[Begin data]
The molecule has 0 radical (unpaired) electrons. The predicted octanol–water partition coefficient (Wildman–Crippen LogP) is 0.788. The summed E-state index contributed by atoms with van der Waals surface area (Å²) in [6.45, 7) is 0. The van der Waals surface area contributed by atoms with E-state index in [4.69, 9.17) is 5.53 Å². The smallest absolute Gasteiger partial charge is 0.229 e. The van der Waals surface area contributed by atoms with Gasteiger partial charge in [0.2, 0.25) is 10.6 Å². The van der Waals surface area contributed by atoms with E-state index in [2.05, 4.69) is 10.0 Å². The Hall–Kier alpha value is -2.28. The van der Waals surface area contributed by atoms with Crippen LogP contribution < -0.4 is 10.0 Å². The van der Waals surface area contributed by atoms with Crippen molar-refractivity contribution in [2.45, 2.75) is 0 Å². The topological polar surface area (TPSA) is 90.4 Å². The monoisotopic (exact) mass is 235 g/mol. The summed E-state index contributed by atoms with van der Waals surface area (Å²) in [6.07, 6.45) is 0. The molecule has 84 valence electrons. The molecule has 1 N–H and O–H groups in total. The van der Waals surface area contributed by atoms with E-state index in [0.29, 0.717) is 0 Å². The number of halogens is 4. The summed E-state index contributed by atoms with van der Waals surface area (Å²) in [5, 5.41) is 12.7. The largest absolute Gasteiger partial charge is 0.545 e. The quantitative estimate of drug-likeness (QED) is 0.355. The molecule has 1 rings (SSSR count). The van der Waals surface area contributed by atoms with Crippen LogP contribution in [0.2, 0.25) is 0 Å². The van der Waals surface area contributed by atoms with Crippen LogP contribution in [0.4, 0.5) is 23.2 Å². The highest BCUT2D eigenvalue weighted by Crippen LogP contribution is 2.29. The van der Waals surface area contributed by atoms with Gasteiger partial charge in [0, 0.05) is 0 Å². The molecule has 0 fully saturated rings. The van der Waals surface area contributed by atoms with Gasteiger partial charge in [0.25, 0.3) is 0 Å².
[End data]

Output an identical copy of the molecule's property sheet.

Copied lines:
The molecule has 0 radical (unpaired) electrons. The predicted octanol–water partition coefficient (Wildman–Crippen LogP) is 0.788. The summed E-state index contributed by atoms with van der Waals surface area (Å²) in [6.45, 7) is 0. The van der Waals surface area contributed by atoms with E-state index in [4.69, 9.17) is 5.53 Å². The smallest absolute Gasteiger partial charge is 0.229 e. The van der Waals surface area contributed by atoms with Gasteiger partial charge in [0.2, 0.25) is 10.6 Å². The van der Waals surface area contributed by atoms with E-state index in [2.05, 4.69) is 10.0 Å². The Hall–Kier alpha value is -2.28. The van der Waals surface area contributed by atoms with Crippen LogP contribution < -0.4 is 10.0 Å². The van der Waals surface area contributed by atoms with Crippen molar-refractivity contribution in [2.45, 2.75) is 0 Å². The topological polar surface area (TPSA) is 90.4 Å². The monoisotopic (exact) mass is 235 g/mol. The summed E-state index contributed by atoms with van der Waals surface area (Å²) in [6.07, 6.45) is 0. The molecule has 84 valence electrons. The molecule has 1 N–H and O–H groups in total. The van der Waals surface area contributed by atoms with E-state index in [0.29, 0.717) is 0 Å². The number of halogens is 4. The summed E-state index contributed by atoms with van der Waals surface area (Å²) in [5, 5.41) is 12.7. The largest absolute Gasteiger partial charge is 0.545 e. The quantitative estimate of drug-likeness (QED) is 0.355. The molecule has 1 rings (SSSR count). The van der Waals surface area contributed by atoms with Crippen LogP contribution in [0.2, 0.25) is 0 Å². The van der Waals surface area contributed by atoms with Crippen LogP contribution in [0.4, 0.5) is 23.2 Å². The highest BCUT2D eigenvalue weighted by Crippen LogP contribution is 2.29. The van der Waals surface area contributed by atoms with Gasteiger partial charge in [0, 0.05) is 0 Å². The molecule has 0 fully saturated rings. The van der Waals surface area contributed by atoms with Gasteiger partial charge in [0.25, 0.3) is 0 Å².